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This is a big step forward for Japan, whose outgoing leader Taro Aso had previously only committed to an 8% cut.

Kim Carstensen, leader of WWF's Global Climate Initiative, says The decision by an important player such as Japan to get serious about creating a low-carbon future can help break the deadlock between developed and developing countries.

"Climate negotiations are at a critical point and we need urgent progress to get a fair, ambitious and binding deal in Copenhagen this December."

WWF-Japan's CEO, Takamasa Higuchi, adds, "Japan used to be a country driven by industry groups, but now we see a new Prime Minister with true leadership.

"We welcome the courage of Yukio Hatoyama and believe he has the strength to set Japan on track for a low-carbon future which will benefit people and nature, both in Japan and worldwide."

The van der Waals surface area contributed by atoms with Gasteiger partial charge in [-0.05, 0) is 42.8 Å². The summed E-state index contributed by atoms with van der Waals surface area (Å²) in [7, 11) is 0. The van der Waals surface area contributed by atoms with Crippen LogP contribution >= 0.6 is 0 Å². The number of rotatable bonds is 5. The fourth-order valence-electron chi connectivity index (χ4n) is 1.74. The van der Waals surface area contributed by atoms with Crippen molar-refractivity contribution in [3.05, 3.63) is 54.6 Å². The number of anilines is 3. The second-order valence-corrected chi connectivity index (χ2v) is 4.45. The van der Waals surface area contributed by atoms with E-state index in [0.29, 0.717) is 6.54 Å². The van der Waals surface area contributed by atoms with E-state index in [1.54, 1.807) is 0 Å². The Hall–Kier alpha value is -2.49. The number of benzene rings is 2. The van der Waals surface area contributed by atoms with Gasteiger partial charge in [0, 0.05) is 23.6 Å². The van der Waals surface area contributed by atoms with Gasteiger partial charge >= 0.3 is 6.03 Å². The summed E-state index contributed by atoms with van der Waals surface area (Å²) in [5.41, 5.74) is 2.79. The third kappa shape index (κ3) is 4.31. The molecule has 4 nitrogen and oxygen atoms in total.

There are no details of the proposal as yet, such as how much of the 25% cuts will be achieved domestically and how much involves offsetting - and it depends on other major economies agreeing ambitious targets at Copenhagen - but it's a huge change in Japan's official stance on tackling climate change.

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